A Calm Morn­ing with Heavy Sounds of Mor­tars

The Kurdish Globe - - NEWS - By Has­san Shin­gali

The night was ter­ri­ble be­cause of the harsh hot wind that made peo­ple who sleep on the roof sleep­less. The morn­ing was un­pleas­ant too. The sleep­ing chil­dren awoke from their deep sleep by the ter­ri­fy­ing sounds of mor­tars that were launch by ter­ror­ists and the ISIS into our com­plex (TelBanat) 15 min­utes away from Shin­gal. The morn­ing was calm till the sound of mor­tars was heard and then peo­ple started to panic. The heavy sounds and plumes of black smoke turned the com­plex into a war zone. Peo­ple rushed to­ward the val­leys to hide them­selves. Kids were scream­ing be­cause of the scary sounds of the ex­plo­sions.

Soon enough many Pesh­mar- gas ar­rived at the scene. Then the mor­tar rain stopped and there was no trace of the ter­ror­ists. About 11 mor­tars fell upon the sides of the com­plex. One went through one of the roofs which burned beds and clothes, but the own­ers were un­scathed. This was the third time that Tel­lBanat has been at­tacked by ISIS and ter­ror­ists from the neigh­bor­ing Arab vil­lages who are thought to be the Baathists of the pre­vi­ous regime. When for the first time the com­plex was at­tacked, Sar­bast Babiri, the head of the Sev­enth Divi­sion of the Kur­dis­tan Demo­cratic Party (KDP,) warned the neigh­bor­ing vil­lages of such at­tacks, but it seemed that they ig­nored his warn­ings. Shin­gal is one of the dis­puted ar­eas where Pesh­marga de­ployed their forces and con­trolled the city. When­ever the town or any ad­ja­cent com­plexes are at­tacked, the Pesh­marga forces are the first who ar­rive and re­pulse any such on­slaughts.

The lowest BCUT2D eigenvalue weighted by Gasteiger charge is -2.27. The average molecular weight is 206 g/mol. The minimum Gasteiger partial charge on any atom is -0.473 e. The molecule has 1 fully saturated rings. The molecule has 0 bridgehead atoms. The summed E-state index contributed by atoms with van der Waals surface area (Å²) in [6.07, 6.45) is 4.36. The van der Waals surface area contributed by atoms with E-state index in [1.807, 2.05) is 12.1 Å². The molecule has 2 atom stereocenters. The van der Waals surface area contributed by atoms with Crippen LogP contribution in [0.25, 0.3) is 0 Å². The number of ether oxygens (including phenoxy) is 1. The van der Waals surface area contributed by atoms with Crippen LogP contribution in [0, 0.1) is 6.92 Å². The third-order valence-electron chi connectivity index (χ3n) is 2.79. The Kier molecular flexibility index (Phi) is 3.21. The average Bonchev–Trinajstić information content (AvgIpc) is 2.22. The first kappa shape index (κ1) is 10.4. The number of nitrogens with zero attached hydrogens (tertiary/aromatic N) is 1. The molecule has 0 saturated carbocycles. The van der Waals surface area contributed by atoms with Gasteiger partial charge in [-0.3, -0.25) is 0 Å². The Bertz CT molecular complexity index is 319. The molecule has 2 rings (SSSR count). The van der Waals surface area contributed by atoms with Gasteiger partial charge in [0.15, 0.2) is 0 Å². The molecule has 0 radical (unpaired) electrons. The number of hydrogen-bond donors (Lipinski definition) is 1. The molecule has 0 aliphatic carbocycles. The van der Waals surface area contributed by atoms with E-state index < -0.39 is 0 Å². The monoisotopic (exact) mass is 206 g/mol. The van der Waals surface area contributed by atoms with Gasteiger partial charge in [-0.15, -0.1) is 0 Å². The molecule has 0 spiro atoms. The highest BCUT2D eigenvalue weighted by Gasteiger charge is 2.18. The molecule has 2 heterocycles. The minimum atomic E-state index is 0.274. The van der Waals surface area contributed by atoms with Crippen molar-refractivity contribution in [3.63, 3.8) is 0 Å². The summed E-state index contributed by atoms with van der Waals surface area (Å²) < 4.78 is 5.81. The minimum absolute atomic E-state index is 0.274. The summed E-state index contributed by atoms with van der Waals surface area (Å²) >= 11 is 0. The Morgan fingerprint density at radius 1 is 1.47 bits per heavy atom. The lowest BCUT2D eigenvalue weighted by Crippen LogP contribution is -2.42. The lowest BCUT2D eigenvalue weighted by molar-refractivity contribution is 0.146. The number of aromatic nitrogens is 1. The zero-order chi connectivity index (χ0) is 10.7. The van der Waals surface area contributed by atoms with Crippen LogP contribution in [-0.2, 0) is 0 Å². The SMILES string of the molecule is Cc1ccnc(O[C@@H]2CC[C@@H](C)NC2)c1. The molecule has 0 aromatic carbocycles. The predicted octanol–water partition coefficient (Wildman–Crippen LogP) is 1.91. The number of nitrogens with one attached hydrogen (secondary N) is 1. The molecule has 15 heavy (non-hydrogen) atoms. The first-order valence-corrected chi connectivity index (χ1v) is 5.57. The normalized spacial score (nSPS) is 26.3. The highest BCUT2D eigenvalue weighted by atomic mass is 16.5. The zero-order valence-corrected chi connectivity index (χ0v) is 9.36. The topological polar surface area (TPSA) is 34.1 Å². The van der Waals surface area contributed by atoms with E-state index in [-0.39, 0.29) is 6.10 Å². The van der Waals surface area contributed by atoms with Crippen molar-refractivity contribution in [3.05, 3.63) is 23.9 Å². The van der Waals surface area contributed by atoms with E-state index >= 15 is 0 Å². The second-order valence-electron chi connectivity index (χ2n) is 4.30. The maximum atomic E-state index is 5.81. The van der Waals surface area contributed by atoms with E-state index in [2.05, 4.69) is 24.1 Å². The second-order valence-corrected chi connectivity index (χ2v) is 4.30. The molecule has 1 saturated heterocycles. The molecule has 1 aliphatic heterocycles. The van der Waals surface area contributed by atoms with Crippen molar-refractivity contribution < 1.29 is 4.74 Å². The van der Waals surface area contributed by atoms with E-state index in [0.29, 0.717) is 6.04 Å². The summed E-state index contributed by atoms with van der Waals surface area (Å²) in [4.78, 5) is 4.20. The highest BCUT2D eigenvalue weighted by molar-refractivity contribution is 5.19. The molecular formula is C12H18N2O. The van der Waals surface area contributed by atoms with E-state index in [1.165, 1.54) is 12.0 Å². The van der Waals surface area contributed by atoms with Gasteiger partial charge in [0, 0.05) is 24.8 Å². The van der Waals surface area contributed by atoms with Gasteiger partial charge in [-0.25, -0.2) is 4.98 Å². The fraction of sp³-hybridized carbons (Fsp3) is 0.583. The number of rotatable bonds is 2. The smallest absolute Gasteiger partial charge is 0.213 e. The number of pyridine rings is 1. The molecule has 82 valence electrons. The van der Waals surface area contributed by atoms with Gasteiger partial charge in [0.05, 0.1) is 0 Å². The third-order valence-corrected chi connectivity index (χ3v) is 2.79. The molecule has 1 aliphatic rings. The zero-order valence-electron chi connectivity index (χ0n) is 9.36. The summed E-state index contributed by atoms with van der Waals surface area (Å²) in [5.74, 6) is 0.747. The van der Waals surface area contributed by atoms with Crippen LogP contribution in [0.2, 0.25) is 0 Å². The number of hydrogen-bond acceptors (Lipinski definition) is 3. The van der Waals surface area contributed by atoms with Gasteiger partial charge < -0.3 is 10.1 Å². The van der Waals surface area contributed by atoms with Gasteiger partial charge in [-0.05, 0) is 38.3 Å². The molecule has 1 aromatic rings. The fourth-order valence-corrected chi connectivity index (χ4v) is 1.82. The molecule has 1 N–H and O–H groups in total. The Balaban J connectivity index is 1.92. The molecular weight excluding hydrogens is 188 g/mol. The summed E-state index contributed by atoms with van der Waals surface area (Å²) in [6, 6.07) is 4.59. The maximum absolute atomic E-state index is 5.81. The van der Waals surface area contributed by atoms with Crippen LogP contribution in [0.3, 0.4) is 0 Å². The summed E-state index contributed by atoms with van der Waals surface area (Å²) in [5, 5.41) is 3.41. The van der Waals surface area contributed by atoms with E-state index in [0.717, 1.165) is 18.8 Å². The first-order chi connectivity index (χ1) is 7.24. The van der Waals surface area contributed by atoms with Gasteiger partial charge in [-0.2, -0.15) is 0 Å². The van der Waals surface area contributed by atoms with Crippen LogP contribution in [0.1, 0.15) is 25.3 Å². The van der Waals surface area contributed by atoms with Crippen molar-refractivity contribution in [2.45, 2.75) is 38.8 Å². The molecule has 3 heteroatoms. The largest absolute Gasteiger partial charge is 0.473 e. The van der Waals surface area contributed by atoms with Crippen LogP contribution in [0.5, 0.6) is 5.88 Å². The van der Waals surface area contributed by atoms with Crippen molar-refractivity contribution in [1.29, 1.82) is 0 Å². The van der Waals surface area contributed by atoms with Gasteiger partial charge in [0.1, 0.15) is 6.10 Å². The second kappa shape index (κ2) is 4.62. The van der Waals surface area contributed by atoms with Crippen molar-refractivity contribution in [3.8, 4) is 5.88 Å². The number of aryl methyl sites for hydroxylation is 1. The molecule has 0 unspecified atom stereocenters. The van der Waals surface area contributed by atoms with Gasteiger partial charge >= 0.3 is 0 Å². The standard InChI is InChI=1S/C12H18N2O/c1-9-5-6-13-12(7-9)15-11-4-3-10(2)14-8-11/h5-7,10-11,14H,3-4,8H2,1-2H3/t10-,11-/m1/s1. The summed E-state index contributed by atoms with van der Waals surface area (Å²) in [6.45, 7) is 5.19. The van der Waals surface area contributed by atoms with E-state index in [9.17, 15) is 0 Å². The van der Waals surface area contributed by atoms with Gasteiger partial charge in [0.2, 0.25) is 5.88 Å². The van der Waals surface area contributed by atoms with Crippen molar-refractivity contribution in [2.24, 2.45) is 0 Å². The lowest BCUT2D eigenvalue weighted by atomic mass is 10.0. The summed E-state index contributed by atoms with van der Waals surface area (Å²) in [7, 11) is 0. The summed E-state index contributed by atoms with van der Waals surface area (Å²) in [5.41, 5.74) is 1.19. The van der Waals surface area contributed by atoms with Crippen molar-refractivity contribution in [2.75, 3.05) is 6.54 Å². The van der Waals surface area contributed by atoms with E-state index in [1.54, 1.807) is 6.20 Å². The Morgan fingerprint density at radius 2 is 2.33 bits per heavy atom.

Peo­ple had dif­fer­ent re­ac­tions to­wards such heinous acts. Myasar Silo from Tel­lBanat com­plex said that this was the third time his com­plex has come un­der at­tack and he was con­cerned about the quan­tity and the qual­ity of weapons in the hands of Pesh­marga in case of de­fend­ing the com­plex and he de­manded more heavy weapons so that the Kur­dish forces can de­fend the peo­ple more ef- fec­tively. An­other cit­i­zen who wished to be un­known said: <'Pesh­marga and the peo­ple of the com­plex are ready to co­op­er­ate in case any fu­ture at­tacks on the com­plex are launched, but we need heavy weapons and we have to set de­fend­ing bar­ri­cades on hill­tops."

How­ever, the only thing that would make peo­ple re­ally happy and al­low them to prac­tice their free­dom freely is hav­ing a free and in­de­pen­dent Kur­dish State away from blood­shed and sec­tar­i­an­ism.

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